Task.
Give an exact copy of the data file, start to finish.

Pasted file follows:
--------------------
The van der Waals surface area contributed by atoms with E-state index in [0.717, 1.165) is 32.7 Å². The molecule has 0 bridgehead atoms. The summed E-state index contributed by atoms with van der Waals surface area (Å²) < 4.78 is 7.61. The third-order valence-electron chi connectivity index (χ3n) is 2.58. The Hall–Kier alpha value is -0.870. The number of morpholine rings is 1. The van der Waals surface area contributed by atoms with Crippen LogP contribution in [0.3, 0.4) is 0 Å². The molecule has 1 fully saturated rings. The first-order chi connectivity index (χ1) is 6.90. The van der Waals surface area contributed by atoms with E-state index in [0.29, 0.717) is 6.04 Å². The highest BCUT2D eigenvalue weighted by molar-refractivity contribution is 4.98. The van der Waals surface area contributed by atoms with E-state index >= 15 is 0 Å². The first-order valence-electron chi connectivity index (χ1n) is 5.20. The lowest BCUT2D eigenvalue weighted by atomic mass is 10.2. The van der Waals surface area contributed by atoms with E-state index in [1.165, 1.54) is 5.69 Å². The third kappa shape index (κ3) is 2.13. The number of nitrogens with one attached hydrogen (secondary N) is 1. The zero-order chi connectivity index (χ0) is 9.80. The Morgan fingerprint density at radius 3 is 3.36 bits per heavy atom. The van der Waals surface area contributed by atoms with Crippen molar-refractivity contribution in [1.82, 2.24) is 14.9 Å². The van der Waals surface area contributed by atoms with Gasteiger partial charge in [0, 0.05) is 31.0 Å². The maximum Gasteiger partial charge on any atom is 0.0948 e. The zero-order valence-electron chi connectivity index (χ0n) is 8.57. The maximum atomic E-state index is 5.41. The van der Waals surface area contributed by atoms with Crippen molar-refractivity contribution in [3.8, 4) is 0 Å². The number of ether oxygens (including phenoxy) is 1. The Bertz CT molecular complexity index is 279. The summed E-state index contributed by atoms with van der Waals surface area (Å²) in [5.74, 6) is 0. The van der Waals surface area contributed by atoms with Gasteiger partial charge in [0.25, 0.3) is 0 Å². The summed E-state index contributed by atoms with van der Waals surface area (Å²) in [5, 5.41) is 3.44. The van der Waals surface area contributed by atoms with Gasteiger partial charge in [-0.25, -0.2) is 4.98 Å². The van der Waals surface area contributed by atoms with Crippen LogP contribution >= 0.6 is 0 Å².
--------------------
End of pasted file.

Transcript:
The van der Waals surface area contributed by atoms with E-state index in [0.717, 1.165) is 32.7 Å². The molecule has 0 bridgehead atoms. The summed E-state index contributed by atoms with van der Waals surface area (Å²) < 4.78 is 7.61. The third-order valence-electron chi connectivity index (χ3n) is 2.58. The Hall–Kier alpha value is -0.870. The number of morpholine rings is 1. The van der Waals surface area contributed by atoms with Crippen LogP contribution in [0.3, 0.4) is 0 Å². The molecule has 1 fully saturated rings. The first-order chi connectivity index (χ1) is 6.90. The van der Waals surface area contributed by atoms with E-state index in [0.29, 0.717) is 6.04 Å². The highest BCUT2D eigenvalue weighted by molar-refractivity contribution is 4.98. The van der Waals surface area contributed by atoms with E-state index >= 15 is 0 Å². The first-order valence-electron chi connectivity index (χ1n) is 5.20. The lowest BCUT2D eigenvalue weighted by atomic mass is 10.2. The van der Waals surface area contributed by atoms with E-state index in [1.165, 1.54) is 5.69 Å². The third kappa shape index (κ3) is 2.13. The number of nitrogens with one attached hydrogen (secondary N) is 1. The zero-order chi connectivity index (χ0) is 9.80. The Morgan fingerprint density at radius 3 is 3.36 bits per heavy atom. The van der Waals surface area contributed by atoms with Crippen molar-refractivity contribution in [1.82, 2.24) is 14.9 Å². The van der Waals surface area contributed by atoms with Gasteiger partial charge in [0, 0.05) is 31.0 Å². The maximum Gasteiger partial charge on any atom is 0.0948 e. The zero-order valence-electron chi connectivity index (χ0n) is 8.57. The maximum atomic E-state index is 5.41. The van der Waals surface area contributed by atoms with Crippen molar-refractivity contribution in [3.8, 4) is 0 Å². The number of ether oxygens (including phenoxy) is 1. The Bertz CT molecular complexity index is 279. The summed E-state index contributed by atoms with van der Waals surface area (Å²) in [5.74, 6) is 0. The van der Waals surface area contributed by atoms with Gasteiger partial charge in [0.25, 0.3) is 0 Å². The summed E-state index contributed by atoms with van der Waals surface area (Å²) in [5, 5.41) is 3.44. The van der Waals surface area contributed by atoms with Gasteiger partial charge in [-0.25, -0.2) is 4.98 Å². The van der Waals surface area contributed by atoms with Crippen LogP contribution >= 0.6 is 0 Å².